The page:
2nd The Yorkshire Regiment (Green Howards)


Ministry of Defence website link to 2nd Yorks

[ Captain John McDermid ]

Captain John McDermid killed in Afghanistan Captain John McDermid of The Royal Highland Fusiliers, 2nd Battalion The Royal Regiment of Scotland, Killed Wednesday 14 November 2007, in southern Afghanistan.


Captain McDermid, who was serving with 2nd Battalion The Yorkshire Regiment, was leading a joint UK and Afghan National Army patrol to the south of the district centre of Sangin in Helmand Province, during which he was also mentoring an Afghan National Army officer in the leadership and infantry skills that platoon commanders need.  At approximately 1130 hours local time an Improvised Explosive Device detonated, which sadly resulted in the death of Captain McDermid and serious injury to the Afghan interpreter who was accompanying him.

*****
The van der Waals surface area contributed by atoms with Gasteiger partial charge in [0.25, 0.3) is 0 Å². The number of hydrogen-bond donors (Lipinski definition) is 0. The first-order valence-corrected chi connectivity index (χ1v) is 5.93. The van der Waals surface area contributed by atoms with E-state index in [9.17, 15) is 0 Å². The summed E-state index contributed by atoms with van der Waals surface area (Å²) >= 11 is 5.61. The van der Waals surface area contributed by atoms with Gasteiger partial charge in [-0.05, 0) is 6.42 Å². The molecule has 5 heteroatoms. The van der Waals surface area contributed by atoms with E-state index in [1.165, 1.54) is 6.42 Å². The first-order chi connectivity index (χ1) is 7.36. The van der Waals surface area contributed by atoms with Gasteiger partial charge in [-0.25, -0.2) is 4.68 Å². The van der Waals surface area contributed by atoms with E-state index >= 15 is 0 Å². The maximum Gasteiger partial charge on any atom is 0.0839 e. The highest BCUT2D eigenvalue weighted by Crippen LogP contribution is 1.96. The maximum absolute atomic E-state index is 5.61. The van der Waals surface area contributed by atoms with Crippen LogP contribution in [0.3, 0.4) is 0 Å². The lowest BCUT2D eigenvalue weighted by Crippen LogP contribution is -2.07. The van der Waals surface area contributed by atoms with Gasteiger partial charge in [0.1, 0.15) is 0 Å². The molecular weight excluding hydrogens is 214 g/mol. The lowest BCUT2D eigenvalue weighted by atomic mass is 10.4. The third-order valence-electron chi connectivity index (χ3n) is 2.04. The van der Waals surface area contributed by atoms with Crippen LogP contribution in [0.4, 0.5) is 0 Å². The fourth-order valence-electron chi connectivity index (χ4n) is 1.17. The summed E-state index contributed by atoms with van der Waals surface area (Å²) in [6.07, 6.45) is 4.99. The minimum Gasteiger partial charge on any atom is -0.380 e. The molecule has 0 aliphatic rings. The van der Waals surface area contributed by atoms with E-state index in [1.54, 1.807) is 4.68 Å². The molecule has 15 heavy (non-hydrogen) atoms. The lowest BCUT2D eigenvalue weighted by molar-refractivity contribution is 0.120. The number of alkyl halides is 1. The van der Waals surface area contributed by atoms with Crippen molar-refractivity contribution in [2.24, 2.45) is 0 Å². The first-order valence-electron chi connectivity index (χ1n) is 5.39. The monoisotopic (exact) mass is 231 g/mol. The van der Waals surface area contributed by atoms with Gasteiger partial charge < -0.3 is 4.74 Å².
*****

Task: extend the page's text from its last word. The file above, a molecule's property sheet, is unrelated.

Monday 26th November 2007

The funeral service for Captain John McDermid took place at Inverness Cathedral and afterwards John was laid to rest with full military honours at Kilvean Cemetery.